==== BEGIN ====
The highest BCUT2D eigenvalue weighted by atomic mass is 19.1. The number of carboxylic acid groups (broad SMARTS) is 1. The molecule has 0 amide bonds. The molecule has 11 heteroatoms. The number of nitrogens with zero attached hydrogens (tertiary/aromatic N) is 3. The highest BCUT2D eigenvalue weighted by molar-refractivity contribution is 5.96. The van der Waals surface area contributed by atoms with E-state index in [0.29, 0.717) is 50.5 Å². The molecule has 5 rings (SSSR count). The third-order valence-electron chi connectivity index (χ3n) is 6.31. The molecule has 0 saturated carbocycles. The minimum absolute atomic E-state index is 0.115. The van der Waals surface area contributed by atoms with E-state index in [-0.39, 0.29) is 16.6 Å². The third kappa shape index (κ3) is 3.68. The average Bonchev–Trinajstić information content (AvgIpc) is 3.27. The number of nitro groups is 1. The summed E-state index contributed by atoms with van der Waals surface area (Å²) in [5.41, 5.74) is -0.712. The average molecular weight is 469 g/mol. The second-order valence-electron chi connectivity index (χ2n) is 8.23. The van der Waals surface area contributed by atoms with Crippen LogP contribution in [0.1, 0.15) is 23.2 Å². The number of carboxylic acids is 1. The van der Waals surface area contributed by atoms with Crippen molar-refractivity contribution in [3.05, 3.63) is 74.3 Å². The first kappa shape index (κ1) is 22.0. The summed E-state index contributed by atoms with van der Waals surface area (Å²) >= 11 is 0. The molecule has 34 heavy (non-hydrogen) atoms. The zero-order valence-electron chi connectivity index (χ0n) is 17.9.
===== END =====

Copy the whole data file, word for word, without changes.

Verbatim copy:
The highest BCUT2D eigenvalue weighted by atomic mass is 19.1. The number of carboxylic acid groups (broad SMARTS) is 1. The molecule has 0 amide bonds. The molecule has 11 heteroatoms. The number of nitrogens with zero attached hydrogens (tertiary/aromatic N) is 3. The highest BCUT2D eigenvalue weighted by molar-refractivity contribution is 5.96. The van der Waals surface area contributed by atoms with E-state index in [0.29, 0.717) is 50.5 Å². The molecule has 5 rings (SSSR count). The third-order valence-electron chi connectivity index (χ3n) is 6.31. The molecule has 0 saturated carbocycles. The minimum absolute atomic E-state index is 0.115. The van der Waals surface area contributed by atoms with E-state index in [-0.39, 0.29) is 16.6 Å². The third kappa shape index (κ3) is 3.68. The average Bonchev–Trinajstić information content (AvgIpc) is 3.27. The number of nitro groups is 1. The summed E-state index contributed by atoms with van der Waals surface area (Å²) in [5.41, 5.74) is -0.712. The average molecular weight is 469 g/mol. The second-order valence-electron chi connectivity index (χ2n) is 8.23. The van der Waals surface area contributed by atoms with Crippen LogP contribution in [0.1, 0.15) is 23.2 Å². The number of carboxylic acids is 1. The van der Waals surface area contributed by atoms with Crippen molar-refractivity contribution in [3.05, 3.63) is 74.3 Å². The first kappa shape index (κ1) is 22.0. The summed E-state index contributed by atoms with van der Waals surface area (Å²) >= 11 is 0. The molecule has 34 heavy (non-hydrogen) atoms. The zero-order valence-electron chi connectivity index (χ0n) is 17.9.